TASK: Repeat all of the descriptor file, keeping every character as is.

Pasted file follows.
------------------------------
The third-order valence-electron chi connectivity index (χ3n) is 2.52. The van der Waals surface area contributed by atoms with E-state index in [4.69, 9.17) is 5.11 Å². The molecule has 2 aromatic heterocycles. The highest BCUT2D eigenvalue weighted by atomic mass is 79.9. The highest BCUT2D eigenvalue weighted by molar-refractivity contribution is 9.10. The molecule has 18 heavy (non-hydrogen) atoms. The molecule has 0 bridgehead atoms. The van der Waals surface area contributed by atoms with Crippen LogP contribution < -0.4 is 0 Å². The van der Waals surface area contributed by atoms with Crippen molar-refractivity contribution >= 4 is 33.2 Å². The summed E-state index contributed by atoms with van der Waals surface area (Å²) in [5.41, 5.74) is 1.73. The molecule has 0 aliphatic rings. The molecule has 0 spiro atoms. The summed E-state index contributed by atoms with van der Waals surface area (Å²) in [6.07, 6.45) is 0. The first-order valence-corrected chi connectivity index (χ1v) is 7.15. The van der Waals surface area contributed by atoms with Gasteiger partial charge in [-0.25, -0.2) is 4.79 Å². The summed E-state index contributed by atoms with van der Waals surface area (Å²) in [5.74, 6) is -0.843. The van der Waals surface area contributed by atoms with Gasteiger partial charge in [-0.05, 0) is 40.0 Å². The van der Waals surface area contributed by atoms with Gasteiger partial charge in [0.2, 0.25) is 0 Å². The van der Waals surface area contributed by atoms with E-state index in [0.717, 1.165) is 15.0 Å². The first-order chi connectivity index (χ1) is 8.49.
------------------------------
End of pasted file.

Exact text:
The third-order valence-electron chi connectivity index (χ3n) is 2.52. The van der Waals surface area contributed by atoms with E-state index in [4.69, 9.17) is 5.11 Å². The molecule has 2 aromatic heterocycles. The highest BCUT2D eigenvalue weighted by atomic mass is 79.9. The highest BCUT2D eigenvalue weighted by molar-refractivity contribution is 9.10. The molecule has 18 heavy (non-hydrogen) atoms. The molecule has 0 bridgehead atoms. The van der Waals surface area contributed by atoms with Crippen LogP contribution < -0.4 is 0 Å². The van der Waals surface area contributed by atoms with Crippen molar-refractivity contribution >= 4 is 33.2 Å². The summed E-state index contributed by atoms with van der Waals surface area (Å²) in [5.41, 5.74) is 1.73. The molecule has 0 aliphatic rings. The molecule has 0 spiro atoms. The summed E-state index contributed by atoms with van der Waals surface area (Å²) in [6.07, 6.45) is 0. The first-order valence-corrected chi connectivity index (χ1v) is 7.15. The van der Waals surface area contributed by atoms with Gasteiger partial charge in [-0.25, -0.2) is 4.79 Å². The summed E-state index contributed by atoms with van der Waals surface area (Å²) in [5.74, 6) is -0.843. The van der Waals surface area contributed by atoms with Gasteiger partial charge in [-0.05, 0) is 40.0 Å². The van der Waals surface area contributed by atoms with Gasteiger partial charge in [0.2, 0.25) is 0 Å². The van der Waals surface area contributed by atoms with E-state index in [0.717, 1.165) is 15.0 Å². The first-order chi connectivity index (χ1) is 8.49.